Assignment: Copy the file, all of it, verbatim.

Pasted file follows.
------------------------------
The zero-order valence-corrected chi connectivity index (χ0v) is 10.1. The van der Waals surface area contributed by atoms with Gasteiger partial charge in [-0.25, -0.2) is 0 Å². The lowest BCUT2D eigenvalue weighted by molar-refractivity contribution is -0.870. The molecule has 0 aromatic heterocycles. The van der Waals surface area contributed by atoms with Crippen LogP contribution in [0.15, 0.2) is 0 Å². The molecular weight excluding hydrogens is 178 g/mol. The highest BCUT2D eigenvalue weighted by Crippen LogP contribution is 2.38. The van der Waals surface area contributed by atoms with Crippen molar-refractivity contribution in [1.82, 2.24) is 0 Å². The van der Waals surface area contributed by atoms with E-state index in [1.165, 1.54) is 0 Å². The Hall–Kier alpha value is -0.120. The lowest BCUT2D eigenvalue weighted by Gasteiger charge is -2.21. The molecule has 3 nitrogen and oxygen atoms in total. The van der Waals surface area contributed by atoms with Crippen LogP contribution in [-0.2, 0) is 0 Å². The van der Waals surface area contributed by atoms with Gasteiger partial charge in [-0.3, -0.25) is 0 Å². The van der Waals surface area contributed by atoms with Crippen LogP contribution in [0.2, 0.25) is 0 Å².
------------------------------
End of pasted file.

The zero-order valence-corrected chi connectivity index (χ0v) is 10.1. The van der Waals surface area contributed by atoms with Gasteiger partial charge in [-0.25, -0.2) is 0 Å². The lowest BCUT2D eigenvalue weighted by molar-refractivity contribution is -0.870. The molecule has 0 aromatic heterocycles. The van der Waals surface area contributed by atoms with Crippen LogP contribution in [0.15, 0.2) is 0 Å². The molecular weight excluding hydrogens is 178 g/mol. The highest BCUT2D eigenvalue weighted by Crippen LogP contribution is 2.38. The van der Waals surface area contributed by atoms with Crippen molar-refractivity contribution in [1.82, 2.24) is 0 Å². The van der Waals surface area contributed by atoms with E-state index in [1.165, 1.54) is 0 Å². The Hall–Kier alpha value is -0.120. The lowest BCUT2D eigenvalue weighted by Gasteiger charge is -2.21. The molecule has 3 nitrogen and oxygen atoms in total. The van der Waals surface area contributed by atoms with Crippen LogP contribution in [-0.2, 0) is 0 Å². The van der Waals surface area contributed by atoms with Gasteiger partial charge in [-0.3, -0.25) is 0 Å². The van der Waals surface area contributed by atoms with Crippen LogP contribution in [0.2, 0.25) is 0 Å².